Postoperative leak rates and repair strategies were not included in multivariate analysis as the purpose of this study is to analyze solely preoperative variables predictive of intraoperative CSF visualization with the goal of assisting surgical teams in determining which patients are at risk of requiring more complex skull base repairs. Including postoperative leak rates and intraoperative repairs would alter our results and detract from this study’s purpose.
Preoperative radiographic characteristics
On review of preoperative imaging characteristics, patients with intraoperative CSF visualization were found to have larger tumor width (24.8 vs. 21.2 mm, P = 0.0008), tumor extension above the anterior clinoids (11.5 vs. 7.3 mm, P < 0.0001), and tumor height (27.4 vs. 20.7 mm, P < 0.0001) as compared to patient with no intraoperative CSF [
Bivariate analysis of variables when subdivided into ordinal categories
Continuous MRI radiographic variables were subdivided into ordinal categories to improve the ease of use and utility of the results in clinical decision-making. On bivariate analysis, intraoperative CSF visualization was significantly associated with tumor height (<1 cm, 1–2 cm, 2–3 cm, and >3 cm, P = 0.0002), tumor extension above the anterior clinoids (none, <1 cm, 1–2 cm, and >2 cm, P < 0.0001), and tumor width (<1 cm, 1–2 cm, 2–3 cm, and >3 cm, P = 0.007,
Nominal logistic regression modeling
Multivariate logistic regression models were constructed, consisting of the preoperative variables significantly associated with intraoperative CSF visualization on bivariate analysis. As tumor height and tumor extension above the anterior clinoids are collinear variables, two separate models were constructed to avoid data skewing. Model number one included all significant variables and tumor height, but did not include tumor extension above the clinoids. In this model, extension into the third ventricle carried a 4.60-fold greater risk of CSF visualization (P = 0.005), while increasing tumor heights showed a stepwise, linear increase in risk of CSF visualization. Relative to tumors <1 cm in size, tumors >3 cm carried a 19.02-fold greater risk of CSF visualization (P = 0.003,
The second model included all significant variables and extension above the clinoids, but did not include tumor height. In this model, tumor extension into the third ventricle carried a 4.38-fold greater risk of CSF visualization (P = 0.010), while supraclinoid extension showed a stepwise linear increase in risk of CSF visualization. Relative to tumors with no extension, tumors with >2 cm of extension carried a 9.26-fold increase in risk for CSF visualization (P = 0.017,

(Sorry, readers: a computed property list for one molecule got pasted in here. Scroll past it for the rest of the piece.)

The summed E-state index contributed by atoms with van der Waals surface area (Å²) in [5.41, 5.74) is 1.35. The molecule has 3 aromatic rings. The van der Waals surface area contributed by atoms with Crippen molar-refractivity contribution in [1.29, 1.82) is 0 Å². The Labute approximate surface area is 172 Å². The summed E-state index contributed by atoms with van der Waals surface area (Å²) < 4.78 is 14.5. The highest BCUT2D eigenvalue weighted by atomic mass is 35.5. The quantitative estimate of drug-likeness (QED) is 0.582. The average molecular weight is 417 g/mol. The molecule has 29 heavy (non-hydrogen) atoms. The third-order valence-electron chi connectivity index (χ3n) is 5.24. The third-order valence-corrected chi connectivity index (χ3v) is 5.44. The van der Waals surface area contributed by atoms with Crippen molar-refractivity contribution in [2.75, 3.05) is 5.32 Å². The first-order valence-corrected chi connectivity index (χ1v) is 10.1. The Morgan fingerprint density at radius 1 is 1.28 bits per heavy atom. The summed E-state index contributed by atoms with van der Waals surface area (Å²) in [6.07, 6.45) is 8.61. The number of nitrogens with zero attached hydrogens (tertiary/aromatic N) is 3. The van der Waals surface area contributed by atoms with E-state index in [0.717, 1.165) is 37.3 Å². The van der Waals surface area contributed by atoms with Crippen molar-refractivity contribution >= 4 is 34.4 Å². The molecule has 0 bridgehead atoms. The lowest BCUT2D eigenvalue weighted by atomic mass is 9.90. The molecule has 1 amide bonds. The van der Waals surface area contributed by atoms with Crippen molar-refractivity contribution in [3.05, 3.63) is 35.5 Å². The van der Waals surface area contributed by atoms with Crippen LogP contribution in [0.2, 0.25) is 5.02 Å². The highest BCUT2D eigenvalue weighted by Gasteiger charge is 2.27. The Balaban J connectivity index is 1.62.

Demographic variables and intraoperative CSF visualization
In our study, postoperative CSF leak rates were significantly higher for those with intraoperative CSF visualized than those without, with an overall rate of CSF visualization during tumor resection of 53.1% and a postoperative CSF leak rate of 3.5%. This is reflective of what has been previously published in the literature, reconfirming the importance of intraoperative CSF visualization as a contributing factor in the development of postoperative CSF leaks.[
Of the demographic variables analyzed, only visual deficits on presentation and lack of tumor functionality were associated with intraoperative CSF visualization. On multivariate analysis, neither variable retained significance. The univariate relationship can be explained by the confounder of tumor size. Larger pituitary tumors are more likely to cause optic chiasm compression and subsequent visual field dysfunction.[
The previous studies have inconsistently reported an association between elevated BMI and intraoperative CSF visualization.[
Other studies have shown repeat surgery to be a risk factor for the visualization of intraoperative CSF.[